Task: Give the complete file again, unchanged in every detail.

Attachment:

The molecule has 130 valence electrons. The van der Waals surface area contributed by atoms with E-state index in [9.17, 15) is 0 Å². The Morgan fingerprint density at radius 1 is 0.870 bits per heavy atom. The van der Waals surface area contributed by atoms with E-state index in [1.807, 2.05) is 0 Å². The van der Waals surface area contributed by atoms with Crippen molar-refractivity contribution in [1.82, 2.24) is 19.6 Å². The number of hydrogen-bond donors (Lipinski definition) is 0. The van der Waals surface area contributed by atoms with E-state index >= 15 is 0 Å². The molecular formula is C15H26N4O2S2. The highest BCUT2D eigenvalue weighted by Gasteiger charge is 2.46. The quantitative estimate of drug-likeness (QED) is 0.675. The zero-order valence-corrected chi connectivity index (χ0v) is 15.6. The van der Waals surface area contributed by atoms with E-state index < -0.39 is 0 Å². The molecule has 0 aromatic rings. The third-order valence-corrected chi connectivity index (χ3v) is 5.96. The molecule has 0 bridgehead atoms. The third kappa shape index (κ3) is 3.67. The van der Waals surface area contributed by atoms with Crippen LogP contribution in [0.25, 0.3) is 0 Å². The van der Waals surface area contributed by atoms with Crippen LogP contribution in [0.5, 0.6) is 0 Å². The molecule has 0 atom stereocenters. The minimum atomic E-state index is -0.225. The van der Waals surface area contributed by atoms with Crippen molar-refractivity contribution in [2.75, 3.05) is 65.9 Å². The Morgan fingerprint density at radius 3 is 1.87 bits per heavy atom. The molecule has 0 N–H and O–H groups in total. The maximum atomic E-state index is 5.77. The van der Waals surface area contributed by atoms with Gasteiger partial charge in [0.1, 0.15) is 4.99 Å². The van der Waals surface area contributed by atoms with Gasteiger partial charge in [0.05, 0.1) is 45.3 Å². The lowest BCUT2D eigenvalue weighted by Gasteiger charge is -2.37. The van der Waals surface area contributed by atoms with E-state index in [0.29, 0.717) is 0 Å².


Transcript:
The molecule has 130 valence electrons. The van der Waals surface area contributed by atoms with E-state index in [9.17, 15) is 0 Å². The Morgan fingerprint density at radius 1 is 0.870 bits per heavy atom. The van der Waals surface area contributed by atoms with E-state index in [1.807, 2.05) is 0 Å². The van der Waals surface area contributed by atoms with Crippen molar-refractivity contribution in [1.82, 2.24) is 19.6 Å². The number of hydrogen-bond donors (Lipinski definition) is 0. The van der Waals surface area contributed by atoms with E-state index >= 15 is 0 Å². The molecular formula is C15H26N4O2S2. The highest BCUT2D eigenvalue weighted by Gasteiger charge is 2.46. The quantitative estimate of drug-likeness (QED) is 0.675. The zero-order valence-corrected chi connectivity index (χ0v) is 15.6. The van der Waals surface area contributed by atoms with E-state index < -0.39 is 0 Å². The molecule has 0 aromatic rings. The third-order valence-corrected chi connectivity index (χ3v) is 5.96. The molecule has 0 bridgehead atoms. The third kappa shape index (κ3) is 3.67. The van der Waals surface area contributed by atoms with Crippen LogP contribution in [0.25, 0.3) is 0 Å². The van der Waals surface area contributed by atoms with Crippen LogP contribution in [0.5, 0.6) is 0 Å². The molecule has 0 atom stereocenters. The minimum atomic E-state index is -0.225. The van der Waals surface area contributed by atoms with Crippen molar-refractivity contribution in [2.75, 3.05) is 65.9 Å². The Morgan fingerprint density at radius 3 is 1.87 bits per heavy atom. The molecule has 0 N–H and O–H groups in total. The maximum atomic E-state index is 5.77. The van der Waals surface area contributed by atoms with Gasteiger partial charge in [0.1, 0.15) is 4.99 Å². The van der Waals surface area contributed by atoms with Gasteiger partial charge in [0.05, 0.1) is 45.3 Å². The lowest BCUT2D eigenvalue weighted by Gasteiger charge is -2.37. The van der Waals surface area contributed by atoms with E-state index in [0.29, 0.717) is 0 Å².